Diamonds come in a rainbow of many different colors. These colors include colorless, yellow, brown, red, green, blue and black. Some of these colors are extremely rare (red, green, blue) and others are more common (colorless, yellow, brown, black). The darker brown and black colors are the most common and for many years were considered only suitable for industrial uses. In the last few years these darker colors are starting to appear in jewelry. They are sometimes marketed as “champagne” and “black diamonds”. Most of the diamonds used in jewelry sold in the United States fall into the colorless to near colorless classification. The colorless diamond is the most highly valued, with the value of the diamond decreasing with increasing yellowness. Again, color does not tell the whole story when it comes to quality.
Clarity refers to flaws within the diamond. Diamonds are a product of nature and no two are identical. Some of the types of flaws commonly seen in diamonds include bubbles, crystals of other minerals, carbon grains, fractures or “feathers” (very tiny fractures that look like a feather). An internally flawless diamond is very valuable and the value of the diamond decreases with the total number and size of the flaws. Again, Clarity alone does not tell the whole story when it comes to diamond quality.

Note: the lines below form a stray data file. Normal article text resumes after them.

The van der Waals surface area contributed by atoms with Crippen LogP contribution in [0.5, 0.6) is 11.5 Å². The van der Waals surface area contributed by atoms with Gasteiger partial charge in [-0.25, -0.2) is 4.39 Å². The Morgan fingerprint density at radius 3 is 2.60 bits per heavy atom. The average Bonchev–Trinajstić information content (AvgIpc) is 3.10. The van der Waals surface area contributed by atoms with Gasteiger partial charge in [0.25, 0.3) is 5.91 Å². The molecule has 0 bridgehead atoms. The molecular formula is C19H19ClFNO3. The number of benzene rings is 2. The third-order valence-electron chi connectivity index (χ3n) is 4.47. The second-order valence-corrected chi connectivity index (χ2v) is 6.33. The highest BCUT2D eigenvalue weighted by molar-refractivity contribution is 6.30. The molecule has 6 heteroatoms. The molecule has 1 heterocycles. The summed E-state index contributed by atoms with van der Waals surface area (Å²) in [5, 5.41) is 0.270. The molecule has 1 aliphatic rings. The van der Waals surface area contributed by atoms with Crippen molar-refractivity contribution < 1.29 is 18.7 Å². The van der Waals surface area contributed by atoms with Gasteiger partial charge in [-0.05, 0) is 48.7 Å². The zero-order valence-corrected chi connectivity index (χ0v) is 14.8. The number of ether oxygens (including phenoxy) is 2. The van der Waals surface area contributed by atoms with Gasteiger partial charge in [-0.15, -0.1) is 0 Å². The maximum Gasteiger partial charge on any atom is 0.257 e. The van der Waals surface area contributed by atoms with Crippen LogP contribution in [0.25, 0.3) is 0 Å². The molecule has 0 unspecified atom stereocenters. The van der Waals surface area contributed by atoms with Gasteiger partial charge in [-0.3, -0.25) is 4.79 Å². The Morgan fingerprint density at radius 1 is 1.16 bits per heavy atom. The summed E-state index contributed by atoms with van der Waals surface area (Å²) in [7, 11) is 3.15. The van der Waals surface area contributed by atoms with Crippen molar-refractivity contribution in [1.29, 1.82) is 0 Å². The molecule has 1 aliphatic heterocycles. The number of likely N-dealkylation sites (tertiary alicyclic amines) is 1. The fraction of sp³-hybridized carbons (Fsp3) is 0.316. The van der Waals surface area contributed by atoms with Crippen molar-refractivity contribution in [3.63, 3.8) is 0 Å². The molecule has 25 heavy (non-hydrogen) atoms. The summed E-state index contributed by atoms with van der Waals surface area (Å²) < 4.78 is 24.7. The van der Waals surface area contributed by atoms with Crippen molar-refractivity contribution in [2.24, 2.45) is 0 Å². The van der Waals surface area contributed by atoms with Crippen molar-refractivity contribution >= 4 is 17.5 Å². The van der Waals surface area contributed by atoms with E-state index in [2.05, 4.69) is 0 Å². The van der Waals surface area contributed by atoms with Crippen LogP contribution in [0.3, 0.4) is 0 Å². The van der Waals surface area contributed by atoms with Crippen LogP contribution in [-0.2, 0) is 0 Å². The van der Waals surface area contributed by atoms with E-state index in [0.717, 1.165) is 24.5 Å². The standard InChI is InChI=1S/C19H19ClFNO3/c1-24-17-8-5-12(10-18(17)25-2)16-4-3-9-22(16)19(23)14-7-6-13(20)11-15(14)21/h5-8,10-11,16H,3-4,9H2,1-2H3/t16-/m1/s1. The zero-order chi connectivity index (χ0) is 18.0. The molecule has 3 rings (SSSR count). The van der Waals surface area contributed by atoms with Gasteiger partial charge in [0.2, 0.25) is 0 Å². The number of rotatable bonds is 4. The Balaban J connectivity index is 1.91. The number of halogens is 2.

The Cut of the diamond does not refer to it’s shape, but rather how the angles of the tiny “facets” are cut and polished. The cut of the diamond is the only one of the four quality factors that is controllable by man and in my opinion the most important of all the quality factors. One of the primary reasons that people purchase diamonds is because of the sparkle. The idea is to trap as much of the light that enters the diamond as possible, bounce it around inside the diamond from one facet to another, and have as much of the light leave the diamond directly through the large flat facet on top of the diamond (the Table). This will make the diamond sparkle and how well the diamond sparkles is directly related to how well it is cut. We want diamonds to sparkle, so the more they sparkle – the more valuable they are. A poorly cut diamond will look dull or “dead”. Diamond cut is rated as Excellent, Very Good, Good, Fair and Poor. For Round Brilliant and Princess shaped diamonds there is an additional rating of Ideal. Diamonds that have ratings of Very Good or better will have intense brilliance or sparkle. Fair to Poor diamonds will have very little sparkle or look like a piece of glass (dead).